Dirk Messner asks: How Can We Learn to Cooperate in a World of Nine Billion People?

April 10, 2014 in Freedom to innovate, Freedom to learn

 

The enabling mechanisms of cooperation - copyright: contributing authors Messner, Guarin, Haun 2013

The enabling mechanisms of cooperation – copyright: contributing authors Messner, Guarin, Haun 2013

Last week, I took part in a webinar with Dirk Messner on “the enabling mechanisms of cooperation”. The lecture was part of the massive open online course “Leadership for Global Responsibility” of GIZ.

My takeaway has the form of a hexagon, more precisely the “cooperation hexagon” (see picture).Messner (with co-researchers Guarin and Haun) managed to find a nice form to sum up old wisdom: People do cooperate, if they feel that reciprocity is in place in the six dimensions of trust, communication, reputation, fairness, enforcement and we-identity – also across borders and cultures. Such a conclusion is really pretty close to the outcomes of research on cooperation of FOSS communities (no wonder, Messner cites Benkler, who comes from FOSS research). Unfortunately, I will not be able to add Messner’s work as a citation in my forthcoming article on “learning by sharing”, where I drew a table of factors that make people share knowledge –  which it turns out, is motivated by pretty much the same hexagon. I will do that for the next edition 🙂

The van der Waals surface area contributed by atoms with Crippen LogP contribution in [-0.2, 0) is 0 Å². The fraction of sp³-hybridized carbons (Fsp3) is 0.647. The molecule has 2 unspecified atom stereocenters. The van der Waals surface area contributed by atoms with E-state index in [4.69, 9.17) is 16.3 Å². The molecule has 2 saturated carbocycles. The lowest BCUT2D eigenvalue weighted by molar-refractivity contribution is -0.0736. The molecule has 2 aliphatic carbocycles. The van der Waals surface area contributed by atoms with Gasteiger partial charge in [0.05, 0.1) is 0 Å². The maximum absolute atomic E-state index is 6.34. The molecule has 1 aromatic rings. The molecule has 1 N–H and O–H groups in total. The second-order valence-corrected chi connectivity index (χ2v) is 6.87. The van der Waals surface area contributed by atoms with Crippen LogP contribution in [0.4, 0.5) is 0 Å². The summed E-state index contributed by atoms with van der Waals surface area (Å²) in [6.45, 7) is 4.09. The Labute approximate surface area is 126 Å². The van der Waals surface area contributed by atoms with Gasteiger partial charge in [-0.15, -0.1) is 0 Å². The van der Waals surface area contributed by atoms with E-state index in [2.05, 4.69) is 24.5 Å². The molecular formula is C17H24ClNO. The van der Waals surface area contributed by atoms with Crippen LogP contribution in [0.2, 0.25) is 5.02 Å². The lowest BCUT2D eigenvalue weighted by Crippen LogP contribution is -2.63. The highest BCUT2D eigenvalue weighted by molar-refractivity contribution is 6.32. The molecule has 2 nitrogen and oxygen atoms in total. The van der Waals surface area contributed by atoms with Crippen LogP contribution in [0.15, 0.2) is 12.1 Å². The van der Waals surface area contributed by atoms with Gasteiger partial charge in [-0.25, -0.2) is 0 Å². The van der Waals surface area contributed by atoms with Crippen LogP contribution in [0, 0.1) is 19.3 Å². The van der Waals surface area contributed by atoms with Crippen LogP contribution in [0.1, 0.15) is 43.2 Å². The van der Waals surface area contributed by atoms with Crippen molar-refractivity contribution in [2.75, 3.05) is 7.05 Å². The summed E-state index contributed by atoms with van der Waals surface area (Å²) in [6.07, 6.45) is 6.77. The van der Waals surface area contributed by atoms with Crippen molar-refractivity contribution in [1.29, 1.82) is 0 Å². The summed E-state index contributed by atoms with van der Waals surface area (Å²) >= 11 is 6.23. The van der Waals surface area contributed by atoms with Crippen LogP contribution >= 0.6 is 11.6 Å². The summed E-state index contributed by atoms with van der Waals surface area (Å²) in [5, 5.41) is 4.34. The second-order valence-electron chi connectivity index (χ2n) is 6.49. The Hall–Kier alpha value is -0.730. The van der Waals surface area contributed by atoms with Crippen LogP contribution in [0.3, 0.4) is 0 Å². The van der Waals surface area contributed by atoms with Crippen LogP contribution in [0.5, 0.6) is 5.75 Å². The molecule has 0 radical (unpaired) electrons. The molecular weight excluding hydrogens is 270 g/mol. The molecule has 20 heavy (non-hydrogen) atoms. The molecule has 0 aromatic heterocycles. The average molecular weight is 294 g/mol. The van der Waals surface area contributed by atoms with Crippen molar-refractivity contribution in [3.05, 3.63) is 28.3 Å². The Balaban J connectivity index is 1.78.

For now, I recommend to you to read the article on “The Behavioural Dimensions of International Cooperation” (the hexagon is on page 15), to watch Dirks talk and, if you like, to join the (ongoing) online course  on “Leadership for Global Responsibility”. As always, feel free to comment, add or substract 🙂